Good mornin’, students. Once
again we gather in this ancient, hallowed hall to ponder the Sacred
Laws of Fiction Etiquette. Ah am so glad to see each and every one of
you takin’ your responsibilities in this regard seriously. But make no
mistake. After last month’s debacle, in which human body parts were, if
not mentioned, at the very least vulgarly hinted at, Ah do not ever
care to revisit that subject or any related to it in any way. Is that
clear, or do Ah need to come back there and explain mah point in a way
you are guaranteed to comprehend?
Ah thought so. Very well, then.
In the unlikely event we should
encounter any further misunderstandin’s, I took the precaution of
bringing along a double shot—er, cup of my special blend of coffee.
It’s what my pappy would have called bear huntin’ coffee, and how
bracin’ it is! Be so kind as to give me just a moment . . . Thank you
kindly. Ah am now ready for the day.
Let us get to the business at
hand, shall we, darlin’? The envelope, if you will. Bless your heart.
I’m a first-time author, and my editor just sent me the cover of my
book. Oh, Ms. Flanders, I’m writing to you in the greatest distress,
hoping you can advise me as to the proper etiquette for such a
situation. I fear I shall lose all sensibility! This is an author’s
worst nightmare! I envisioned the loveliest of covers for my darling
book, all full of melting, misty light like a—oh, dare I say it?—like a
Thomas Kinkade painting. A cover that would draw the reader into the
world of my characters and impart such a sense of longing and romance
and passionate desire that they would simply have to possess it.
Instead, the cover they propose is a monstrosity beyond my powers of
description! It’s . . . it’s . . . well, it’s . . . purple! And the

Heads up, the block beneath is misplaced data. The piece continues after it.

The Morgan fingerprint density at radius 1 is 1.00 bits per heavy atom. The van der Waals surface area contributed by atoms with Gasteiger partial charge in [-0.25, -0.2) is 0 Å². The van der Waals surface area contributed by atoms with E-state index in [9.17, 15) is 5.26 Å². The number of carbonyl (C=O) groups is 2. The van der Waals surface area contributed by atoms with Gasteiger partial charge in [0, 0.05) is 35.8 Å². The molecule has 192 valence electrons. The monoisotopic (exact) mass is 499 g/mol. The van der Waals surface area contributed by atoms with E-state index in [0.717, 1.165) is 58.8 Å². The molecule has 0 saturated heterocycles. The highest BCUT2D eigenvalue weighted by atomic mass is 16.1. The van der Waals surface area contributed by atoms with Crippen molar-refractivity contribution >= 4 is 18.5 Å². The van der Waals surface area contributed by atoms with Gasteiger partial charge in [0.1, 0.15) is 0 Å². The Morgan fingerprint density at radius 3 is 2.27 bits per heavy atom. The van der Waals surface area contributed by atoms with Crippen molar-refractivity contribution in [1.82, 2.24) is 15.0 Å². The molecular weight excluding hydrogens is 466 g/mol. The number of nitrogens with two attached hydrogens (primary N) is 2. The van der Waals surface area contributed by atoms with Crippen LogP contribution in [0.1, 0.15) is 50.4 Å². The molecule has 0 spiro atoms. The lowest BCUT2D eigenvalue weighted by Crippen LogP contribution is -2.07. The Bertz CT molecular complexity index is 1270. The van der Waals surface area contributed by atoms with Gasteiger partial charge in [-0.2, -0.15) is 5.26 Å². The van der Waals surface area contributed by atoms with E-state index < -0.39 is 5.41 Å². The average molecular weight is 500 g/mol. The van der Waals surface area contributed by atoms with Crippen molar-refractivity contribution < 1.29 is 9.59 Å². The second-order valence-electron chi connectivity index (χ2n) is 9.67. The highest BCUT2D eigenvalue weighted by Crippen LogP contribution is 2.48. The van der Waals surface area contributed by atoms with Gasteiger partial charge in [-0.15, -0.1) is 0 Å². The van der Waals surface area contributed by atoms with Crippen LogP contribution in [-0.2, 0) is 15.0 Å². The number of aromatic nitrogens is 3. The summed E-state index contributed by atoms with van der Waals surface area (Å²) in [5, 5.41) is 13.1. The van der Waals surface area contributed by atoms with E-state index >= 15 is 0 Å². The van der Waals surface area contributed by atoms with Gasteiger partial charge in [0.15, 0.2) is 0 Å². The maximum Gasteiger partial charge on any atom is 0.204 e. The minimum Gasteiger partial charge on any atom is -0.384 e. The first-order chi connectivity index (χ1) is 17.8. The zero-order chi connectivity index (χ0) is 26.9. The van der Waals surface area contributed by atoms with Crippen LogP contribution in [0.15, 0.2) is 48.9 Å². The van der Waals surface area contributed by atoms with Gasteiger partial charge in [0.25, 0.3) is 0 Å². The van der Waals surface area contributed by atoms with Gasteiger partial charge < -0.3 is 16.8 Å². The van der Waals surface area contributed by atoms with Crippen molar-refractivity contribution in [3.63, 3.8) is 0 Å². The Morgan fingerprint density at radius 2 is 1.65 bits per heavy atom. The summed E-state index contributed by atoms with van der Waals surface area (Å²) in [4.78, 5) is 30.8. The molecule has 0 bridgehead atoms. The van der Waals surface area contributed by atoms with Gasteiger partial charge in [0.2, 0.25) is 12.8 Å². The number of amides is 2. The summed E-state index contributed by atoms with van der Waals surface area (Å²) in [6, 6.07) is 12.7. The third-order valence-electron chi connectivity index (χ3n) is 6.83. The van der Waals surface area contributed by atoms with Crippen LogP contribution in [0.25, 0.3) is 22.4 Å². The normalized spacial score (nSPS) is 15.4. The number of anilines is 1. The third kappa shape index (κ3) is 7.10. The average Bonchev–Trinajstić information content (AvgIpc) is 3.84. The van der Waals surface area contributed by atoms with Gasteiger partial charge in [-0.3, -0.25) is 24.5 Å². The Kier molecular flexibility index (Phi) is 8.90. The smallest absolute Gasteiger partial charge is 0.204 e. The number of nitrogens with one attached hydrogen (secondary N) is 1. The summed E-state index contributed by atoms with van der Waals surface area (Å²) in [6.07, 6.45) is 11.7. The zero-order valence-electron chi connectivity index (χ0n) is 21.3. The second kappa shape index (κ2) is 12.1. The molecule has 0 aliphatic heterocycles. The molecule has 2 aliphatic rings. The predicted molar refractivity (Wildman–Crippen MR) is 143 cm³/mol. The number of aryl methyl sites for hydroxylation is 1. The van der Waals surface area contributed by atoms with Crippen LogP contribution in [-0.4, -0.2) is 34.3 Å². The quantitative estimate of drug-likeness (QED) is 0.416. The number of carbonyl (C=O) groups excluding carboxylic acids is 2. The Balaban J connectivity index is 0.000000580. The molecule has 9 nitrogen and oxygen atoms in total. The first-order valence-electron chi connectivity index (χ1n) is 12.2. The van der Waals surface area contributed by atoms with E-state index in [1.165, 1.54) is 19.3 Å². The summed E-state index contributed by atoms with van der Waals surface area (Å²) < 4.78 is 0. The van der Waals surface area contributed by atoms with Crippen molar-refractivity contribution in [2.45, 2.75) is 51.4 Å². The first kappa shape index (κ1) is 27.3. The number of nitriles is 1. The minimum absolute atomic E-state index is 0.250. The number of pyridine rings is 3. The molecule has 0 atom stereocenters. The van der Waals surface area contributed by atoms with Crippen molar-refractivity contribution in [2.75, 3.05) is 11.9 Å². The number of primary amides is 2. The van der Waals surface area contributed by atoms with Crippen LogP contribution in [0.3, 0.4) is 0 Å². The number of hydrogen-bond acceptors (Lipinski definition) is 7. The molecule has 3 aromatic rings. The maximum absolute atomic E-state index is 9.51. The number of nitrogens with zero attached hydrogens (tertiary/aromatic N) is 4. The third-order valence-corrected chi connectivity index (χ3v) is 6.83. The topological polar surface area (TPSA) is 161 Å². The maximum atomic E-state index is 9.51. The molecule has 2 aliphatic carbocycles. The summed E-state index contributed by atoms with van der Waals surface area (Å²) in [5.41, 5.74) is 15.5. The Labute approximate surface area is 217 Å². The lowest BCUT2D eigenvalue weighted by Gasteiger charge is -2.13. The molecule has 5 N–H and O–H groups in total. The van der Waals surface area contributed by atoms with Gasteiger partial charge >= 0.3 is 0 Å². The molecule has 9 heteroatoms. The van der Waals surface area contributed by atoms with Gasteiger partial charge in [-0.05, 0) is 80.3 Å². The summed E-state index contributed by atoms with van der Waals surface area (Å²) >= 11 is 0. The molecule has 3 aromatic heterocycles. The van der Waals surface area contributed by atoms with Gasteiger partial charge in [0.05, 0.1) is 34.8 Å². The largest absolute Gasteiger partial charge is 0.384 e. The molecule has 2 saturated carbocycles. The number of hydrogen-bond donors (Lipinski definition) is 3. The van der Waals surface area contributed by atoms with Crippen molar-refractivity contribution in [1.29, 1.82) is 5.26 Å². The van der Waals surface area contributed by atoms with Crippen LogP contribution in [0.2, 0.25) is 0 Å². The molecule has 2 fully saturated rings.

design is so blurry and squished looking that I can’t even begin to
imagine what it depicts. It reminds me of a frog that’s been run over
on the road. Twice. With this cover, my book will never sell. It will
be relegated to sit spine out on bookstore shelves until it’s returned
to be remaindered—which will be very soon. And I will sink into
Oh, do help
me, Ms. Flanders. Save me from this unimaginable catastrophe. How can I
persuade my editor that they simply must redo this cover and give me
one that will be an ornament to my story? Shall I tell them there’s no
way I can promote my book with this cover on it, that I would rather
die than have my name associated with something so horrible? Tell me,
what would you do?
Mah dear, do get a hold of
yourself! There is nothin’ whatever to be gained by all this drama. I’d
offer you a sip of my, um . . . coffee . . . to settle your nerves, but
alas, it was good to the last drop.
What in the world are you
thinkin’, sweetheart? It is abundantly clear that you are lackin’ the
most basic understandin’ of the Sacred Laws of Fiction Etiquette.
Luckily for you, Ah am here to set you perfectly straight. Did it occur
to you that no one asked for your opinion? They are the experts in all
things to do with publishin’ books, dearie, not you. And unless you do
your all to promote your book, it’s not likely it will sell. And we all
know who will get the blame for low sales figures. So threatenin’ to
just sit on your pretty little hands is like cuttin’ off your nose to
spite your face, isn’t it, baby doll?
What would Ah do? Why, mah dear,
Ah would sink to mah knees and kiss mah editor’s . . . pointy boots.
And I recommend you do the same.
Well now, followin’ all this
exertion, Ah do feel the need for another shot—cup of my special
coffee. It’s a shame there isn’t enough to go around for all you
young’uns. I fear y’all will have to go in search of your own
refreshments. Just don’t forget to return next month for your next
bracin’ dose of instruction on the Sacred Laws of Fiction Etiquette.
do lightweight romance novels dominate the Christian market?
December: Why doesn’t
Christian fiction generate the kind of reader excitement and sales that
Harry Potter does?
wrong with sprinkling adjectives, adverbs, and exclamation points
throughout your manuscript, anyway? Weren’t they invented to be used?